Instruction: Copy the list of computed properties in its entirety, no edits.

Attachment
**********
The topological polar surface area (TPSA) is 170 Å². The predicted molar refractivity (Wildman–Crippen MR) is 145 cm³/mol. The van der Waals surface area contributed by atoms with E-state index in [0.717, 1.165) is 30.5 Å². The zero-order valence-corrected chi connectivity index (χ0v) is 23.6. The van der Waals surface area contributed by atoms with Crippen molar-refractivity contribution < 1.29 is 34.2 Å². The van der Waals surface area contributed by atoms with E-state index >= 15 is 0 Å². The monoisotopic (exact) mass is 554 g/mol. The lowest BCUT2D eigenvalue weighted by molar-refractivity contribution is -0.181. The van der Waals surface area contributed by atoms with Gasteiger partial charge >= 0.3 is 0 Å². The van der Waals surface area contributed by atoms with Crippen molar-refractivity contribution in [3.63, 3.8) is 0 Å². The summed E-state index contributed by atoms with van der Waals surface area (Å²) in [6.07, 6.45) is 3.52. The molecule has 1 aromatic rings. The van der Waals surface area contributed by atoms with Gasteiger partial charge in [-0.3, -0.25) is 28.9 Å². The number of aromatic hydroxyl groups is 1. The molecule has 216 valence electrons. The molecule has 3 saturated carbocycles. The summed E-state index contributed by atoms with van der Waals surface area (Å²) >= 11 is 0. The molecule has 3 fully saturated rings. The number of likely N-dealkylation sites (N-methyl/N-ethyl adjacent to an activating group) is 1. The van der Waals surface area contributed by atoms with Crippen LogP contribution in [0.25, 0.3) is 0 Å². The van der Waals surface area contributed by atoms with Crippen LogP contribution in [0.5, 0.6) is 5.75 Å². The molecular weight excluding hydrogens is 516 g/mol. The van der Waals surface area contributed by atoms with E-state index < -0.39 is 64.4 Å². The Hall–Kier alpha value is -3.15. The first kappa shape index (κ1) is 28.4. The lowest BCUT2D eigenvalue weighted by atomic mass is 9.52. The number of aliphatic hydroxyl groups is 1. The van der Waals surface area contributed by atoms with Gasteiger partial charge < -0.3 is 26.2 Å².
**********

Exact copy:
The topological polar surface area (TPSA) is 170 Å². The predicted molar refractivity (Wildman–Crippen MR) is 145 cm³/mol. The van der Waals surface area contributed by atoms with E-state index in [0.717, 1.165) is 30.5 Å². The zero-order valence-corrected chi connectivity index (χ0v) is 23.6. The van der Waals surface area contributed by atoms with Crippen molar-refractivity contribution < 1.29 is 34.2 Å². The van der Waals surface area contributed by atoms with E-state index >= 15 is 0 Å². The monoisotopic (exact) mass is 554 g/mol. The lowest BCUT2D eigenvalue weighted by molar-refractivity contribution is -0.181. The van der Waals surface area contributed by atoms with Gasteiger partial charge >= 0.3 is 0 Å². The van der Waals surface area contributed by atoms with Crippen molar-refractivity contribution in [3.63, 3.8) is 0 Å². The summed E-state index contributed by atoms with van der Waals surface area (Å²) in [6.07, 6.45) is 3.52. The molecule has 1 aromatic rings. The van der Waals surface area contributed by atoms with Gasteiger partial charge in [-0.3, -0.25) is 28.9 Å². The number of aromatic hydroxyl groups is 1. The molecule has 216 valence electrons. The molecule has 3 saturated carbocycles. The summed E-state index contributed by atoms with van der Waals surface area (Å²) >= 11 is 0. The molecule has 3 fully saturated rings. The number of likely N-dealkylation sites (N-methyl/N-ethyl adjacent to an activating group) is 1. The van der Waals surface area contributed by atoms with Crippen LogP contribution in [0.25, 0.3) is 0 Å². The van der Waals surface area contributed by atoms with Crippen LogP contribution in [0.5, 0.6) is 5.75 Å². The molecular weight excluding hydrogens is 516 g/mol. The van der Waals surface area contributed by atoms with E-state index < -0.39 is 64.4 Å². The Hall–Kier alpha value is -3.15. The first kappa shape index (κ1) is 28.4. The lowest BCUT2D eigenvalue weighted by atomic mass is 9.52. The number of aliphatic hydroxyl groups is 1. The van der Waals surface area contributed by atoms with Gasteiger partial charge < -0.3 is 26.2 Å².